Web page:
The Deerfield is a terrific river. But, it’s a working river, and the pulsed flows and size are often not an ideal match for youngsters and those new to wading.
For the most part, when we are camping at the Mohawk Trail State Forest with the family, we are primarily fishing small streams (Part 1).
This trip was with my nine year-old son, and we were later joined by my wife and six year-old daughter.
We do make a good effort to hit an evening hatch on the Deerfield when the flows are stable, or pop in here and there during the day when the flows are real low.
It’s a pretty big challenge to get the kids to catch larger rising trout on a bigger river. It’s typically enough of an accomplishment for me to do it!
The first night, my son and I set up our tent and headed straight out to a favorite haunt for the evening.
I set him up with a big bushy dry, gave him some instructions on how to fish a quick flow that he could raise fish out of, and he made all of a single cast before moving on to slower water he liked much better.
I got off three casts, and took two nice rainbows on a parachute blue wing olive. Great start!
My son then took my rod and missed three fish in the span of 10 casts, tipped over on his butt in the water, got soaked, and pouted about missing all his fish. Then, he started to get cold (he was wearing shorts and had refused to bring a sweatshirt).
Just like that, we went from being set up for a full evening of catching risers to quibbling on the riverbank and having to head out. Within 10 minutes, we were making dinner and laughing at ourselves.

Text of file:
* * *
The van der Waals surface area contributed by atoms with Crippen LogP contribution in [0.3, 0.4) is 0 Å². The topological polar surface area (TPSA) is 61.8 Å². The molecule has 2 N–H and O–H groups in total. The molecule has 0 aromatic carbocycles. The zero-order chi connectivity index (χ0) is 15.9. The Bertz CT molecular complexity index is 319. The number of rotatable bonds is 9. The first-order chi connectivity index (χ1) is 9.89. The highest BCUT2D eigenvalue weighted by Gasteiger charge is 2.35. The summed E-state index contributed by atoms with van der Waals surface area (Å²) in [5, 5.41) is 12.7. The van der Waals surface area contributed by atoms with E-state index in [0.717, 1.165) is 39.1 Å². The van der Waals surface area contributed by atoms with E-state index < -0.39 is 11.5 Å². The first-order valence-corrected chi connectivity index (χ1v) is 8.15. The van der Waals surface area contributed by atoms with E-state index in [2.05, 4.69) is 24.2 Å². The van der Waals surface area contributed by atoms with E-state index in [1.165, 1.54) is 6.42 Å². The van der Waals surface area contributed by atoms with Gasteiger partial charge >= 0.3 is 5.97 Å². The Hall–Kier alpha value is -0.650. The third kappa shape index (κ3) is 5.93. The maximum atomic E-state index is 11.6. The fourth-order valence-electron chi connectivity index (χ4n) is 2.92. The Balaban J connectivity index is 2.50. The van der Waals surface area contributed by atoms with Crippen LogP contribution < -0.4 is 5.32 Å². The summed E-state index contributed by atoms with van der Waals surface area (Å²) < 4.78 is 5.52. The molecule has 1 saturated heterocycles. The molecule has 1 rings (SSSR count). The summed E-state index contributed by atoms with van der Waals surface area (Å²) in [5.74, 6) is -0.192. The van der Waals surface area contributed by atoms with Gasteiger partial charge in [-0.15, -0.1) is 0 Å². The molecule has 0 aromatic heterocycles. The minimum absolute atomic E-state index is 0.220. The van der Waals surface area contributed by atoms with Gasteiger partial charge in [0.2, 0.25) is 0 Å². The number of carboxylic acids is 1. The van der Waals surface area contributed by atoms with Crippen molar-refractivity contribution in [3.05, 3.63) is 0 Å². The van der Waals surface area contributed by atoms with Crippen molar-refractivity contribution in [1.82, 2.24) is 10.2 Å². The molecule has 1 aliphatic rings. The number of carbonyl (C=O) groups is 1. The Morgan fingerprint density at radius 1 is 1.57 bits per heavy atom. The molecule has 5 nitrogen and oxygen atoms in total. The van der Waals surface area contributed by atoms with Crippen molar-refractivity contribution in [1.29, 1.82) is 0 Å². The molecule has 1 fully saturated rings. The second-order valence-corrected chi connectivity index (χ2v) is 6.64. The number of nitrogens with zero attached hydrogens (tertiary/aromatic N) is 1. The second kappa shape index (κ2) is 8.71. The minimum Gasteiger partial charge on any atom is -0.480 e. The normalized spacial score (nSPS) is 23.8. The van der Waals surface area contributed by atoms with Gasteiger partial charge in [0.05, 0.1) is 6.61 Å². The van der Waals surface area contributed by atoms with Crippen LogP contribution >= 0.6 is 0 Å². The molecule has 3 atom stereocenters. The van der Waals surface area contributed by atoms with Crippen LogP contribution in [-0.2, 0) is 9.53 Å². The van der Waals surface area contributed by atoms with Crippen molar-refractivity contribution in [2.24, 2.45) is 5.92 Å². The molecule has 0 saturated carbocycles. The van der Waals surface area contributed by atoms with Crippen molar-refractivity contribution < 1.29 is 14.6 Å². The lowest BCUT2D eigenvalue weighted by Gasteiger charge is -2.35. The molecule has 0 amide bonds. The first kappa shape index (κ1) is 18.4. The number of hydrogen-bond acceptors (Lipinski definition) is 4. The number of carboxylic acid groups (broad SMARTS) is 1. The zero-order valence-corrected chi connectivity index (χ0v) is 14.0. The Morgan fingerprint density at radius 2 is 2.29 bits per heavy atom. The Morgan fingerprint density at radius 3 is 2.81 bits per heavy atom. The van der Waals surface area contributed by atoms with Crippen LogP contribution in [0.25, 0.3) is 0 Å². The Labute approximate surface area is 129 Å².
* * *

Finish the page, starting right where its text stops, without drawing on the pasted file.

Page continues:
Try as we might, we never got him to land a good fish on a dry at the Deerfield on this trip (ironically, he cleaned up on a hatch one evening three years ago). He missed many and long-released several.
He had shots with short casts, long casts, easy drifts and complex ones. He had a heart-breaker when a large trout sipped his fly, and he smoothly set the hook. After that, he got too excited and buttoned down the line, resulting in a pop when the 5x tippet broke, as the fish ran for a pool.
That was a tough one.
The last night, we made it to a spot with a few rising fish. As the sun went down, the rise really picked up steam, and fish started rising all over. However, we really struggled to figure out the hatch.
There were many large adult caddis on the wing, but those flies didn’t draw a single look.
There were large stoneflies over the water, and a few smaller yellow sallies: no takers on those patterns either.
There were three kinds of mayflies as well, so my son got to hear me swear, something I rarely do.
We had stocked up on flies at Overwatch Outpost earlier in the week, and I think we went through all of those dries. We kept at it and ended up having success with a dark size 16 mayfly spinner…even though the splashy rise forms suggested that should be the last fly to work.
I landed a few and missed a ton in the dark. He hooked a few and missed a pile himself, and we had lots of fun.
My daughter Brooke describes our last evening like this: “We got some pizza. Only Mommy and Brooke ate the pizza. We ate a couple pieces.
“Then, we drove to the Deerfield River. Then, when we saw Daddy’s car, we went down to the river. And, then, we heard laughing and saw some headlamps in the river in the dark.
“We yelled ‘pizza delivery!’ The boys said to put the pizza in the car, they would come get it later. I heard some yelling about lots of fish rising. And, they did come back later, and they almost ate the whole box of pizza.
“Daddy and Wynn love to fish. And, I do like to fish.”